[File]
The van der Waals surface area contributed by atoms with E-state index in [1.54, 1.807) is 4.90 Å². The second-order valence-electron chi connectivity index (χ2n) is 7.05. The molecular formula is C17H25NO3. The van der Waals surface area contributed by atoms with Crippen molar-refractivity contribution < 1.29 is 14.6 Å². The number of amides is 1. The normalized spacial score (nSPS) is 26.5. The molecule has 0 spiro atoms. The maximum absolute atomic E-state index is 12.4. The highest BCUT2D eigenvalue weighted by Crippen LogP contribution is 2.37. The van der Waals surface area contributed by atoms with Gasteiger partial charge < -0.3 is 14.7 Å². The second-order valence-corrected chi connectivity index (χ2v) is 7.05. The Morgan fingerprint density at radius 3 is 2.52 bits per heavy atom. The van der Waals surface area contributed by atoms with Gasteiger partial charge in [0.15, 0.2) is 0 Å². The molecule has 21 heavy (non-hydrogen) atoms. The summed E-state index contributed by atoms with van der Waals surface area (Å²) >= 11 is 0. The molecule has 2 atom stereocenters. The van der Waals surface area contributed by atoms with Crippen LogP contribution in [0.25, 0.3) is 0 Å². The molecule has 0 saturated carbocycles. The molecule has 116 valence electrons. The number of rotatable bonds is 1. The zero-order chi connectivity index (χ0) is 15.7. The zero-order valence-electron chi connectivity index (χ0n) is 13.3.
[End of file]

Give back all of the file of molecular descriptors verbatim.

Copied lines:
The van der Waals surface area contributed by atoms with E-state index in [1.54, 1.807) is 4.90 Å². The second-order valence-electron chi connectivity index (χ2n) is 7.05. The molecular formula is C17H25NO3. The van der Waals surface area contributed by atoms with Crippen molar-refractivity contribution < 1.29 is 14.6 Å². The number of amides is 1. The normalized spacial score (nSPS) is 26.5. The molecule has 0 spiro atoms. The maximum absolute atomic E-state index is 12.4. The highest BCUT2D eigenvalue weighted by Crippen LogP contribution is 2.37. The van der Waals surface area contributed by atoms with Gasteiger partial charge < -0.3 is 14.7 Å². The second-order valence-corrected chi connectivity index (χ2v) is 7.05. The Morgan fingerprint density at radius 3 is 2.52 bits per heavy atom. The van der Waals surface area contributed by atoms with Gasteiger partial charge in [0.15, 0.2) is 0 Å². The molecule has 21 heavy (non-hydrogen) atoms. The summed E-state index contributed by atoms with van der Waals surface area (Å²) >= 11 is 0. The molecule has 2 atom stereocenters. The van der Waals surface area contributed by atoms with Crippen LogP contribution in [0.25, 0.3) is 0 Å². The molecule has 0 saturated carbocycles. The molecule has 116 valence electrons. The number of rotatable bonds is 1. The zero-order chi connectivity index (χ0) is 15.7. The zero-order valence-electron chi connectivity index (χ0n) is 13.3.